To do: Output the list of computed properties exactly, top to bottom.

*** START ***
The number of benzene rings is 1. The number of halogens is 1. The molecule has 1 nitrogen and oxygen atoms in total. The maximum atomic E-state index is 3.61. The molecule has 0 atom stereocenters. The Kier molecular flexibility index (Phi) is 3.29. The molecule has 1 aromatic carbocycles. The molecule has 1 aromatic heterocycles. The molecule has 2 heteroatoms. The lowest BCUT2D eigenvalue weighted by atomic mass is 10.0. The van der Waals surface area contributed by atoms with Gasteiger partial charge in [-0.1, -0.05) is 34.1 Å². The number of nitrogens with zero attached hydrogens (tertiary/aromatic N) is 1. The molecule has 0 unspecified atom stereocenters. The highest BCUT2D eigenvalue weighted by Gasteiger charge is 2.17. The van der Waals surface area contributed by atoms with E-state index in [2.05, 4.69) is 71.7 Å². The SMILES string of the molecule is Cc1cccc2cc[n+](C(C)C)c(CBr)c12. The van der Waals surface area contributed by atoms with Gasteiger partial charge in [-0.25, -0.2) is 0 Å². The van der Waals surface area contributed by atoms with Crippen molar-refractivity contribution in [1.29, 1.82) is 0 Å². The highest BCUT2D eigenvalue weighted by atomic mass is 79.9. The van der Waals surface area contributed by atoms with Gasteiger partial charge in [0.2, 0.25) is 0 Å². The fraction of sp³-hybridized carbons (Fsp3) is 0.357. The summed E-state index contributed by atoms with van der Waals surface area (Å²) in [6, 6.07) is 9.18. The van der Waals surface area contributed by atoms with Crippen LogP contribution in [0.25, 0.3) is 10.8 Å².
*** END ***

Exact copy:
The number of benzene rings is 1. The number of halogens is 1. The molecule has 1 nitrogen and oxygen atoms in total. The maximum atomic E-state index is 3.61. The molecule has 0 atom stereocenters. The Kier molecular flexibility index (Phi) is 3.29. The molecule has 1 aromatic carbocycles. The molecule has 1 aromatic heterocycles. The molecule has 2 heteroatoms. The lowest BCUT2D eigenvalue weighted by atomic mass is 10.0. The van der Waals surface area contributed by atoms with Gasteiger partial charge in [-0.1, -0.05) is 34.1 Å². The number of nitrogens with zero attached hydrogens (tertiary/aromatic N) is 1. The molecule has 0 unspecified atom stereocenters. The highest BCUT2D eigenvalue weighted by Gasteiger charge is 2.17. The van der Waals surface area contributed by atoms with E-state index in [2.05, 4.69) is 71.7 Å². The SMILES string of the molecule is Cc1cccc2cc[n+](C(C)C)c(CBr)c12. The van der Waals surface area contributed by atoms with Gasteiger partial charge in [-0.25, -0.2) is 0 Å². The van der Waals surface area contributed by atoms with Crippen molar-refractivity contribution in [1.29, 1.82) is 0 Å². The highest BCUT2D eigenvalue weighted by atomic mass is 79.9. The van der Waals surface area contributed by atoms with Gasteiger partial charge in [0.2, 0.25) is 0 Å². The fraction of sp³-hybridized carbons (Fsp3) is 0.357. The summed E-state index contributed by atoms with van der Waals surface area (Å²) in [6, 6.07) is 9.18. The van der Waals surface area contributed by atoms with Crippen LogP contribution in [0.25, 0.3) is 10.8 Å².